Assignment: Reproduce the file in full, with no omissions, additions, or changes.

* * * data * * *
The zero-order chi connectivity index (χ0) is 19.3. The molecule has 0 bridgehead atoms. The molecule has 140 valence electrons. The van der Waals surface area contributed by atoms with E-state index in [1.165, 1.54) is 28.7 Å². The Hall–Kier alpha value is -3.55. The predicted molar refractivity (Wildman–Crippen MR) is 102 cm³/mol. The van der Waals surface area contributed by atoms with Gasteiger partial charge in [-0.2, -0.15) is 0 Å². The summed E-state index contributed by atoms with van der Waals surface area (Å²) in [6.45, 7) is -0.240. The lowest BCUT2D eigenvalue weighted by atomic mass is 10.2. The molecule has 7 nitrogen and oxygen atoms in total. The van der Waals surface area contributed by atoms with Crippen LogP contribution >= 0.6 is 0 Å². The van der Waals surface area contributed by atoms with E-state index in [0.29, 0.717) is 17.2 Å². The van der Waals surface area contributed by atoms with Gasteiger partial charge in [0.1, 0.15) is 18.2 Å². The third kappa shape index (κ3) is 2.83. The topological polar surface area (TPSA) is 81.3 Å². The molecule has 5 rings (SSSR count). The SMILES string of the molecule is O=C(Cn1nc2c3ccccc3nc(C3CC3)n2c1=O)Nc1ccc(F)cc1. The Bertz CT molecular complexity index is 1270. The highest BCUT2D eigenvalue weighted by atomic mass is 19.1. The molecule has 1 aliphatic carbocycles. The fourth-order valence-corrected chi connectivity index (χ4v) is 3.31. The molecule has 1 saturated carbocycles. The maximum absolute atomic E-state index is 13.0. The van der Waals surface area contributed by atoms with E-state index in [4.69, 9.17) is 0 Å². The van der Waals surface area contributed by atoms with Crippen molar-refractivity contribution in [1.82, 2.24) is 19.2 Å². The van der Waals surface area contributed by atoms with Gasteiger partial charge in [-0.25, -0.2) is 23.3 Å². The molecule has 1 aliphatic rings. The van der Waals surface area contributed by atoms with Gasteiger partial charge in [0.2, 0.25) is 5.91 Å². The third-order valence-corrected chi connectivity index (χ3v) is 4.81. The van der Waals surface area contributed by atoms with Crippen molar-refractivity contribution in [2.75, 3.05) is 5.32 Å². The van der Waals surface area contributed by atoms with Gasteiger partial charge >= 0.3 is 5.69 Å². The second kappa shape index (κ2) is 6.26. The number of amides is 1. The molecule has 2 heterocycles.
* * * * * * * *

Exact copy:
The zero-order chi connectivity index (χ0) is 19.3. The molecule has 0 bridgehead atoms. The molecule has 140 valence electrons. The van der Waals surface area contributed by atoms with E-state index in [1.165, 1.54) is 28.7 Å². The Hall–Kier alpha value is -3.55. The predicted molar refractivity (Wildman–Crippen MR) is 102 cm³/mol. The van der Waals surface area contributed by atoms with Gasteiger partial charge in [-0.2, -0.15) is 0 Å². The summed E-state index contributed by atoms with van der Waals surface area (Å²) in [6.45, 7) is -0.240. The lowest BCUT2D eigenvalue weighted by atomic mass is 10.2. The molecule has 7 nitrogen and oxygen atoms in total. The van der Waals surface area contributed by atoms with Crippen LogP contribution >= 0.6 is 0 Å². The van der Waals surface area contributed by atoms with E-state index in [0.29, 0.717) is 17.2 Å². The van der Waals surface area contributed by atoms with Gasteiger partial charge in [0.1, 0.15) is 18.2 Å². The third kappa shape index (κ3) is 2.83. The topological polar surface area (TPSA) is 81.3 Å². The molecule has 5 rings (SSSR count). The SMILES string of the molecule is O=C(Cn1nc2c3ccccc3nc(C3CC3)n2c1=O)Nc1ccc(F)cc1. The Bertz CT molecular complexity index is 1270. The highest BCUT2D eigenvalue weighted by atomic mass is 19.1. The molecule has 1 aliphatic carbocycles. The fourth-order valence-corrected chi connectivity index (χ4v) is 3.31. The molecule has 1 saturated carbocycles. The maximum absolute atomic E-state index is 13.0. The van der Waals surface area contributed by atoms with E-state index in [4.69, 9.17) is 0 Å². The van der Waals surface area contributed by atoms with Crippen molar-refractivity contribution in [1.82, 2.24) is 19.2 Å². The van der Waals surface area contributed by atoms with Gasteiger partial charge in [-0.25, -0.2) is 23.3 Å². The molecule has 1 aliphatic rings. The van der Waals surface area contributed by atoms with Gasteiger partial charge in [0.2, 0.25) is 5.91 Å². The third-order valence-corrected chi connectivity index (χ3v) is 4.81. The van der Waals surface area contributed by atoms with Crippen molar-refractivity contribution in [2.75, 3.05) is 5.32 Å². The van der Waals surface area contributed by atoms with Gasteiger partial charge >= 0.3 is 5.69 Å². The second kappa shape index (κ2) is 6.26. The number of amides is 1. The molecule has 2 heterocycles.